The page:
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Spring event will focus on ?Caring for God’s Creation’

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The Rev. Jimmy Carr
Feb. 24, 2006

By United Methodist News Service* 

A training event in April will help churches and individuals respond to an often-overlooked area of stewardship, yet one that has roots in Genesis: The call to care for the earth and its resources.

The event, “Caring for God’s Creation,” will be April 20-22 at the Lake Junaluska (N.C.) Conference and Retreat Center. It is open to “anybody who’s interested in caring for the earth,” said Loy Lilley, event coordinator and Good Word Resource Center director at Lake Junaluska.

The early bird registration deadline has been extended to March 1.

“In a time when many are complacent about the environment, a new emphasis can assist the church in taking leadership,” said Jimmy L. Carr, executive director for the United Methodist Church’s Southeastern Jurisdiction, with offices in Lake Junaluska. “Local church members will learn effective ways of being stewards of creation, allowing them to be the best disciples possible.”

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Loy Lilley

“The earth is our home,” Lilley said, “and we need to learn how to take better care of that home given us by God.”

The event is sponsored by the United Methodist Women of the Southeastern Jurisdiction, the Ministry Team of the Southeastern Jurisdiction and the Lake Junaluska Conference and Retreat Center. People and churches from any of the United Methodist Church’s other geographical areas are welcome, Lilley said.

This is the first of what will be multiple events focused on stewardship of the earth. “We’re looking at care of the earth so that it can be more sustainable, and we’ll be moving next year to what we can do (about) the causes of what’s happening to the earth,” Lilley said.

Eleven workshops (each offered three times) will cover such subjects as sustainable agriculture, earth care and Christian spirituality, simpler living, earth care and Bible basics, political advocacy, practical ideas for saving energy, and saving water.

Climate change will be one of the issues addressed. “There are those scientists who say, ?Don’t worry about it, it’s just a cyclical thing and there’s nothing we can do about it,” Lilley said. “It’s happened before and it’s going to happen again, so don’t worry about it.’”

However, he said, if you live on an island in the Pacific, where the water level is rising, or if you live in Greenland, where the glaciers are melting, you are concerned, he said. News reports this month have stated that Greenland’s glaciers are melting at a more rapid rate than previously believed.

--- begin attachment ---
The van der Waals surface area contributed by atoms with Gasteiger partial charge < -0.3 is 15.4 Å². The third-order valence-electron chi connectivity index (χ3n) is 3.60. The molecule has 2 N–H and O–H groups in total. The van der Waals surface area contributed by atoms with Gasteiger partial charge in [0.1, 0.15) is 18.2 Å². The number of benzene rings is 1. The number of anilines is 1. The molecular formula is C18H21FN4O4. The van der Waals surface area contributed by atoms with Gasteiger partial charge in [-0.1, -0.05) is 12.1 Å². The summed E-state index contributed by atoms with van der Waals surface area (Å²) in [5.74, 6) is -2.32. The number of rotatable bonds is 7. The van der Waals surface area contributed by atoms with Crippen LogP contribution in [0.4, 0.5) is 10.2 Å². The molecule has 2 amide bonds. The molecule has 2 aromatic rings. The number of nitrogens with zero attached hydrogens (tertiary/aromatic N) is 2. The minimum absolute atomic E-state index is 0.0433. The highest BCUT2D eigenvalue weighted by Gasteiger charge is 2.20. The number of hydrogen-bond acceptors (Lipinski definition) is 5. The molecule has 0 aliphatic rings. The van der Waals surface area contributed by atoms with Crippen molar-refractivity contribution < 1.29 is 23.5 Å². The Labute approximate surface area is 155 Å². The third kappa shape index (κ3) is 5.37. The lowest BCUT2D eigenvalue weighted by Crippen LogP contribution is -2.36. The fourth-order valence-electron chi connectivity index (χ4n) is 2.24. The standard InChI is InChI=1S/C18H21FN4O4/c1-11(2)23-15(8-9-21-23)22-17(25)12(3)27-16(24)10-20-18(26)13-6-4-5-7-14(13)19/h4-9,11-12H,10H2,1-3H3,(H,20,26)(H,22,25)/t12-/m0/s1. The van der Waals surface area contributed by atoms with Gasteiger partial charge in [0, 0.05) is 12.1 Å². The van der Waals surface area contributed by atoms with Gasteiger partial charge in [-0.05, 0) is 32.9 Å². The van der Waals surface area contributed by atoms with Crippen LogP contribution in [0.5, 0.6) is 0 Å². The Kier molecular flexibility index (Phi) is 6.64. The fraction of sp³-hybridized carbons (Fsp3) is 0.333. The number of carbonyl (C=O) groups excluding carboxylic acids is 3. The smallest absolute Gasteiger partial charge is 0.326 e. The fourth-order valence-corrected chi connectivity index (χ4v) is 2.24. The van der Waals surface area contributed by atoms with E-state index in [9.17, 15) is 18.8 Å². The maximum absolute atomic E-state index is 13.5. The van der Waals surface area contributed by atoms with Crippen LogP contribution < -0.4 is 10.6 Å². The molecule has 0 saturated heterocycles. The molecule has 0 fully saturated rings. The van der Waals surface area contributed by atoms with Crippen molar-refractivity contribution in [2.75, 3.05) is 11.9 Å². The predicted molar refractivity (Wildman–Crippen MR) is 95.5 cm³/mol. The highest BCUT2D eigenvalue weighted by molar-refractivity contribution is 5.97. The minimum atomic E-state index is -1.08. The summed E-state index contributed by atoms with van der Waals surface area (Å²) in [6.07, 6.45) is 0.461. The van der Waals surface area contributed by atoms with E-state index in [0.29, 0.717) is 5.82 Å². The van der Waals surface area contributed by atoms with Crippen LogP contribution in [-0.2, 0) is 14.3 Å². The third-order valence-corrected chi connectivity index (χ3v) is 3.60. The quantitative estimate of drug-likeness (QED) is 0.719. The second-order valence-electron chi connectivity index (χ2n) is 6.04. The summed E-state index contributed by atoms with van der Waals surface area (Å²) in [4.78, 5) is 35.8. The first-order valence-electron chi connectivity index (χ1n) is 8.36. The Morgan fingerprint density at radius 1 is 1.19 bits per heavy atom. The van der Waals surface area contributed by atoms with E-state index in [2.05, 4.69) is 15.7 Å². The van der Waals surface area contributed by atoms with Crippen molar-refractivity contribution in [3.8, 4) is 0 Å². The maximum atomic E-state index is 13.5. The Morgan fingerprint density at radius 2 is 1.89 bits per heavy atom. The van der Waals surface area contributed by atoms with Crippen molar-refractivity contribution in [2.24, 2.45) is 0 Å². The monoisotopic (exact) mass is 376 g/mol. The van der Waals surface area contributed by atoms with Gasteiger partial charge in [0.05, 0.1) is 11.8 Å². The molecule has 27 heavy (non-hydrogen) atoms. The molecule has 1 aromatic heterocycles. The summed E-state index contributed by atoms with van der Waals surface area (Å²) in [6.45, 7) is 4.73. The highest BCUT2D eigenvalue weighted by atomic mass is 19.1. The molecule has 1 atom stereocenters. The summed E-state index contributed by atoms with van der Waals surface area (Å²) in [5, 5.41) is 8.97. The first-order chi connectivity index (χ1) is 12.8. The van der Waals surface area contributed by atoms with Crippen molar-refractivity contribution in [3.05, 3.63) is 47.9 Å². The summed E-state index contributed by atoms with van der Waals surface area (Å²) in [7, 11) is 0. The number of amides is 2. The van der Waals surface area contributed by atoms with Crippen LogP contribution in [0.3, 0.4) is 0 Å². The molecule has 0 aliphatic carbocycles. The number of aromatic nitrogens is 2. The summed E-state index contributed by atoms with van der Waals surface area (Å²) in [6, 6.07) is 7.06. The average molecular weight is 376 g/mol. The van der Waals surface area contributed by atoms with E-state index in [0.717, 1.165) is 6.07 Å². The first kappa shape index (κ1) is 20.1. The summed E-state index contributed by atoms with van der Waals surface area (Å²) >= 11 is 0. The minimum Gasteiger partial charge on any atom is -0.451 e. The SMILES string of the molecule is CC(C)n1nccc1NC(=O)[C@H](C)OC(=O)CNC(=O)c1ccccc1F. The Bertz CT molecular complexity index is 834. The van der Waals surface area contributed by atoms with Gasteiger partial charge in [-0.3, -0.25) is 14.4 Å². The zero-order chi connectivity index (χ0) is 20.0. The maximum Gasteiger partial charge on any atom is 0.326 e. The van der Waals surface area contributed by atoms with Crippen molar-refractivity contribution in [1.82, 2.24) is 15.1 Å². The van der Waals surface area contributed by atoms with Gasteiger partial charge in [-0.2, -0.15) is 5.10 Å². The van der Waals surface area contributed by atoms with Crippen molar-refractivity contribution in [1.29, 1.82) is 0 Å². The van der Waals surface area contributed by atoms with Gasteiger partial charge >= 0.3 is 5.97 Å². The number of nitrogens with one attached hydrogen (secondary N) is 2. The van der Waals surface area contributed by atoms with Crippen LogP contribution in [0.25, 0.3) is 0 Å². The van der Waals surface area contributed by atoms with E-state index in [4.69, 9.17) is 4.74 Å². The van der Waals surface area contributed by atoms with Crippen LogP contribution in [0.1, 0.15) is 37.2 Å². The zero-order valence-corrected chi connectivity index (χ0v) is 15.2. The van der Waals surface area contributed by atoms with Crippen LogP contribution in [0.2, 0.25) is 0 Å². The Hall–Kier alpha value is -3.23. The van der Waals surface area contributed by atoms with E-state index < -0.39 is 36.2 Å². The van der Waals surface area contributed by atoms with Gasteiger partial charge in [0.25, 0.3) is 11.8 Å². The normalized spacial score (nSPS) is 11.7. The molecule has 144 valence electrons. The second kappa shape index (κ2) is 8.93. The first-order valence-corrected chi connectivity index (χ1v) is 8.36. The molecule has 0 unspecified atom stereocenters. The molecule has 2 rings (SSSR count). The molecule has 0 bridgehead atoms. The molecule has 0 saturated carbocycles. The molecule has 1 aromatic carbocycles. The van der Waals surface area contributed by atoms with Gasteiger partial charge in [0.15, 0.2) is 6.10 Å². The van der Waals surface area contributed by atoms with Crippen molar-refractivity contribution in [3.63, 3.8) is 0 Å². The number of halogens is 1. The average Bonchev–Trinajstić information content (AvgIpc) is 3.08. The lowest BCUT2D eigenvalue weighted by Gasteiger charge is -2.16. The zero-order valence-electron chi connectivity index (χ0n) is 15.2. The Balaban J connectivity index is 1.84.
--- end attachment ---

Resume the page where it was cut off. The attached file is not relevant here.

Keynote speakers will include:

  • Tom W. Mann, a United Church of Christ minister who at one time taught Hebrew Bible at Princeton Theological Seminary. His most recent book is God Of Dirt: Mary Oliver And The Other Book Of God.
  • The Rev. Miriam Burnett, vice chairperson of the National Council of Churches USA’s Justice and Advocacy Commission. She is a practicing physician and associate minister at Victory AME Church in Atlanta.
  • Bishop Kenneth Carder, professor of pastoral education at United Methodist-related Duke Divinity School in Durham, N.C. Carder served as the leader of the United Methodist Church’s Tennessee and Mississippi annual (regional) conferences.
  • Freeman Owle, a Cherokee storyteller and speaker.
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The Rev. Miriam Burnett

Participants also will learn about resources available in local areas, and how to develop a Creation Care Ministry at the annual conference, district and local church levels.

The early bird fees are $65 for an individual and $175 for a team of three. After March 1, the fee increases to $85 and $195, respectively.

More information is available at Click on “Events Calendar” and then “Caring for God’s Creation.” Details are also available by calling Lilley at (828) 454-6750.

*This story was compiled with information from Tom Nankervis, Tennessee Annual Conference coordinator of communications, Cintia Furtado, Southeastern Jurisdiction communications specialist, and United Methodist News Service reporting.

News media contact: Tim Tanton, Nashville, Tenn., (615) 742-5470 or

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